I cannot begin to explain how excited I was to see this movie during the Film portion of the South by Southwest festival. From the day that I watched the Red Band trailer for the film, I was hooked.
Let me begin by saying that this remake of Evil Dead, spearheaded by Fede Alvarez, is a far cry from the comic-horror franchise first introduced by Sam Raimi in 1981. This blood-drenched, torture-filled affair strips away the comedic elements and ramps up the gore and violence to a level that is sure to leave you writhing uncomfortably in your seat—at least that's what I was doing during the premier screening … But more on that later.
While not a shot-for-shot remake, the new Evil Dead holds onto most of the original series' premise—notable differences from the original include character name and relationship changes.
In the film, Mia (Jane Levy), in an attempt to kick her drug habit cold turkey, convinces two of her friends—Eric (Lou Taylor Pucci) and Olivia (Jessica Lucas)—to join her at her family's cabin in a remote, wooded area. Mia's older brother David (Shiloh Fernandez) and his girlfriend Natalie (Elizabeth Blackmore) also join the troupe in a show of solidarity for his sister.
After stumbling across a cellar built into the floor, they unwittingly come across a book bound in human flesh and barbed-wire—known to fans of the series as the Necronomicon or "book of the dead." Despite containing page after page of "do-not-read-these passages"-type warnings, Eric takes it upon himself to utter a few phrases from the tome, unleashing a hellish nightmare initially assumed to be Mia's withdrawal-fueled delusions.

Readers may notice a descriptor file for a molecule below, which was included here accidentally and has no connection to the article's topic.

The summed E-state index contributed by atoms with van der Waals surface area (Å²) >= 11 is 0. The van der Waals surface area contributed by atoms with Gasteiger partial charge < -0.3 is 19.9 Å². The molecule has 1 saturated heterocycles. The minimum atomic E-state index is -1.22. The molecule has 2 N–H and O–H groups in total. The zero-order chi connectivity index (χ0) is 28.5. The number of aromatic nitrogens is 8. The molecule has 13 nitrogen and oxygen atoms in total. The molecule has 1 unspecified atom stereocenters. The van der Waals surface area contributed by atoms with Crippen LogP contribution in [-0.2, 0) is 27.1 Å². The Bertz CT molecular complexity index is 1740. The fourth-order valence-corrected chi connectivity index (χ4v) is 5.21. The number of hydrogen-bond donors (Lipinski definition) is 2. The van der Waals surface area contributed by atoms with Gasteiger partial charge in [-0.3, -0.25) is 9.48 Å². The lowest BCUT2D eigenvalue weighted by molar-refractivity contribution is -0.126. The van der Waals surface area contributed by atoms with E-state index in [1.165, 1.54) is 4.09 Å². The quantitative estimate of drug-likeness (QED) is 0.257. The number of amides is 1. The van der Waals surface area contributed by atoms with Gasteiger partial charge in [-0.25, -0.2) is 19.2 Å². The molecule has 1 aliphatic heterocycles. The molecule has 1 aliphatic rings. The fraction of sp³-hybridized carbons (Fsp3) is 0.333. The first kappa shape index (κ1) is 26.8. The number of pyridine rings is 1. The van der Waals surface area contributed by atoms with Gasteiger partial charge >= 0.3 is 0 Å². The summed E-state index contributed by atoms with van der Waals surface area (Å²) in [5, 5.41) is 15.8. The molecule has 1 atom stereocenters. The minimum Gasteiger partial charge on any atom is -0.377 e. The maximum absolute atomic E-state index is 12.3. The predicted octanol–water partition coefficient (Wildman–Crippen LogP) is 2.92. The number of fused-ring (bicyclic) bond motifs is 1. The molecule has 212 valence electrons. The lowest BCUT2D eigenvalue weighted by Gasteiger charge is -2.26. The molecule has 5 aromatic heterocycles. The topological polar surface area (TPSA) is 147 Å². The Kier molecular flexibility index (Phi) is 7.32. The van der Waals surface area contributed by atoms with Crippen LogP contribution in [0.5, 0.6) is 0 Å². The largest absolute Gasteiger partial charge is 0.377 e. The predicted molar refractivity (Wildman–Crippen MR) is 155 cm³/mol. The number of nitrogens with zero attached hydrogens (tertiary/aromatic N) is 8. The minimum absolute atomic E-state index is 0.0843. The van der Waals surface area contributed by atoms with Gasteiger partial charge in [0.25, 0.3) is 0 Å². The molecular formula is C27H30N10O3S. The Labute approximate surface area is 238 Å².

The production value in this film is leaps and bounds over the originals. The amount of blood and gore in this film will make even the most diehard horror fan squirm in his or her seat. There were multiple times during the 91-minute film where I was unsure if I was going to be able to make it through to the end. At one particularly gruesome point, I found myself, almost unsuccessfully, suppressing the urge to gag. I felt so bad for the woman in the seat next to me.
And as unbelievable as this may sound, the acting in the film was actually quite good. Each of the young cast members gave convincing and believable performances, which helped bring the audience into the dreadful atmosphere surrounding them.
This remake certainly will not please everyone. Fans of Raimi's originals may not like seeing the humor removed from the new Evil Dead, leaving solely a demented, horror-filled romp through the mind of Alvaraz. Those who enjoy buckets and buckets of blood and extreme levels of gore will find much delight in this wicked remake.